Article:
Lawmaker’s own experience helps shape bill that would reform child sex abuse laws

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Democratic State Representative Mark Rozzi was sexually abused by his priest when he was a child. "He was somebody that I could trust and he thought it was in his best interest to teach me about sex," said Rozzi. He was thirteen when it first happened and told no one for more than two decades. "For victims of sexual abuse this is not something that we want to discuss. We're embarrassed, a lot of us we blame ourselves. Is this my fault? What did I do," said Rozzi.

Currently in Pennsylvania, a victim of sexual abuse can't file a civil claim against an abuser after the victim has turned thirty. Rozzi wants to increase that cutoff to age fifty. He points out it takes years for some victims to report their abuse. "This is about finding the healing and the recovery for the victims. We can't change the past, but we can make it right," said Rozzi.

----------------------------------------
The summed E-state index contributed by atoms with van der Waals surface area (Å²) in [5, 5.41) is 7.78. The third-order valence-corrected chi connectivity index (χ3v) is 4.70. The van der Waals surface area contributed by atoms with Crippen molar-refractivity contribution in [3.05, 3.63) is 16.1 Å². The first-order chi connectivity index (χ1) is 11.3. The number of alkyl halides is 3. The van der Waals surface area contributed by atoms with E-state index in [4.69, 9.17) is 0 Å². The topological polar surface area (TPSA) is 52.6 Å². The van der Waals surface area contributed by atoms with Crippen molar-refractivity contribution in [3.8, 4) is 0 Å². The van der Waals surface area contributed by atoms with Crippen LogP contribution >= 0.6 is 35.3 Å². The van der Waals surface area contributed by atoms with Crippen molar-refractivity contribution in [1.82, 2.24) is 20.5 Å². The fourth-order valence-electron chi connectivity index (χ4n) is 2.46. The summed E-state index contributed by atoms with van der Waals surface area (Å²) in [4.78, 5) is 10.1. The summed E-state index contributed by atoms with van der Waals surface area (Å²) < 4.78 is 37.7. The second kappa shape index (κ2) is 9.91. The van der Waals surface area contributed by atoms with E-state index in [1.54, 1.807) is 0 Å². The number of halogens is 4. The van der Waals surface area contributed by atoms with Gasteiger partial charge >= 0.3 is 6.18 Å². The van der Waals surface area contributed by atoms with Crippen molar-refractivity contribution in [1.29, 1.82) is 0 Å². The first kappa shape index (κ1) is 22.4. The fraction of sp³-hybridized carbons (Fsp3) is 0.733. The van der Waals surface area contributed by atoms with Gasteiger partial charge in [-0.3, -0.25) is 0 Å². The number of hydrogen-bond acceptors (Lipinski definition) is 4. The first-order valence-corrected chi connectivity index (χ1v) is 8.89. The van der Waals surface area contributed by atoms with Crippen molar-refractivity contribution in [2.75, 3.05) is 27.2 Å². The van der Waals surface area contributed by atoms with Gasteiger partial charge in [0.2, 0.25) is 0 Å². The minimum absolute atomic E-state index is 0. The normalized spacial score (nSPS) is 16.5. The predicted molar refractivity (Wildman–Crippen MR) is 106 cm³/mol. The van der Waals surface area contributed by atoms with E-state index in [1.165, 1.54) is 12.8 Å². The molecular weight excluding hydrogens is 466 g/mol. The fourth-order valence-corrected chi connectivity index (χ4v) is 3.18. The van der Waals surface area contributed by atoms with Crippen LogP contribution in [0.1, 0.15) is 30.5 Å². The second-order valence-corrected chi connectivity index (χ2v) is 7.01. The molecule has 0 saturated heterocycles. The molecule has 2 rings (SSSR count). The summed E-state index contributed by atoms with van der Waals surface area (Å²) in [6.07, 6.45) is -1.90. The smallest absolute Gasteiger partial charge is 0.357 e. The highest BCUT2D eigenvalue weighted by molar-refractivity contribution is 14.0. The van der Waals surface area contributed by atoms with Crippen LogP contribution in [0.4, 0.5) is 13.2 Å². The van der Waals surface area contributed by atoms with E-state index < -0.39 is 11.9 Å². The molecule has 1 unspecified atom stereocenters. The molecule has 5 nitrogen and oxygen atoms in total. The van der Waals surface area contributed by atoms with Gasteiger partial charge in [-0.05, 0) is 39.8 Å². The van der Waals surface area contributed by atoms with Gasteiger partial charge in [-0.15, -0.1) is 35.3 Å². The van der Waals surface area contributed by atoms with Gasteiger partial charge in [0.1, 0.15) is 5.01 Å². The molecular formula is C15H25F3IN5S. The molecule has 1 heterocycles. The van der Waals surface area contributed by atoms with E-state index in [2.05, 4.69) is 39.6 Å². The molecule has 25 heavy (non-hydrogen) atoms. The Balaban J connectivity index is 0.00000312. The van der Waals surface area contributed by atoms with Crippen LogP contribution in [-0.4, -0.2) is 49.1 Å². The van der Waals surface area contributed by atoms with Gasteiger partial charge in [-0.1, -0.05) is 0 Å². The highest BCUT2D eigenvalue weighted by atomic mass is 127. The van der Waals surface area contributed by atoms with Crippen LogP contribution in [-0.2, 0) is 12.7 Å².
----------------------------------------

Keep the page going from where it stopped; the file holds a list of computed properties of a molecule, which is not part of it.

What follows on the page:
Rozzi was also joined by Democratic State Representative Louise Williams Bishop. She introduced a separate bill that would remove the statue of limitations completely for victims of child sexual abuse. Meaning they could file a civil suit or the police could file criminal charges regardless of how much time has passed.

Rozzi acknowledged that both bills could stagnate in the house for years, but hopes there will be enough pressure on lawmakers to schedule a vote within the next few months.

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